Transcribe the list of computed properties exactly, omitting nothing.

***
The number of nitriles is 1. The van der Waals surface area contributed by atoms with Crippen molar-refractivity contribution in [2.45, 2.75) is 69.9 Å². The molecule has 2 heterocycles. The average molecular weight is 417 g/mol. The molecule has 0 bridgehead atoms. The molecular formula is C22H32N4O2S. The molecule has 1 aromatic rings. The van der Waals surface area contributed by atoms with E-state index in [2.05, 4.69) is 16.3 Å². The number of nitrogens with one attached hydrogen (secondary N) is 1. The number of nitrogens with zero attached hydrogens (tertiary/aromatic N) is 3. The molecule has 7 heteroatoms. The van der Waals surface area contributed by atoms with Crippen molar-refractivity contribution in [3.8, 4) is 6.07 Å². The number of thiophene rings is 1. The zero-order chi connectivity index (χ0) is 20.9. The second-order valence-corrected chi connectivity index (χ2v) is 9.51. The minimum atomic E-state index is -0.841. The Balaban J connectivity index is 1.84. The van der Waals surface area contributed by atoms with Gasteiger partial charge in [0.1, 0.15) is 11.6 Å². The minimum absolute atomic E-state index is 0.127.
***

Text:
The number of nitriles is 1. The van der Waals surface area contributed by atoms with Crippen molar-refractivity contribution in [2.45, 2.75) is 69.9 Å². The molecule has 2 heterocycles. The average molecular weight is 417 g/mol. The molecule has 0 bridgehead atoms. The molecular formula is C22H32N4O2S. The molecule has 1 aromatic rings. The van der Waals surface area contributed by atoms with E-state index in [2.05, 4.69) is 16.3 Å². The number of nitrogens with one attached hydrogen (secondary N) is 1. The number of nitrogens with zero attached hydrogens (tertiary/aromatic N) is 3. The molecule has 7 heteroatoms. The van der Waals surface area contributed by atoms with Crippen molar-refractivity contribution in [3.8, 4) is 6.07 Å². The number of thiophene rings is 1. The zero-order chi connectivity index (χ0) is 20.9. The second-order valence-corrected chi connectivity index (χ2v) is 9.51. The minimum atomic E-state index is -0.841. The Balaban J connectivity index is 1.84. The van der Waals surface area contributed by atoms with Gasteiger partial charge in [0.1, 0.15) is 11.6 Å². The minimum absolute atomic E-state index is 0.127.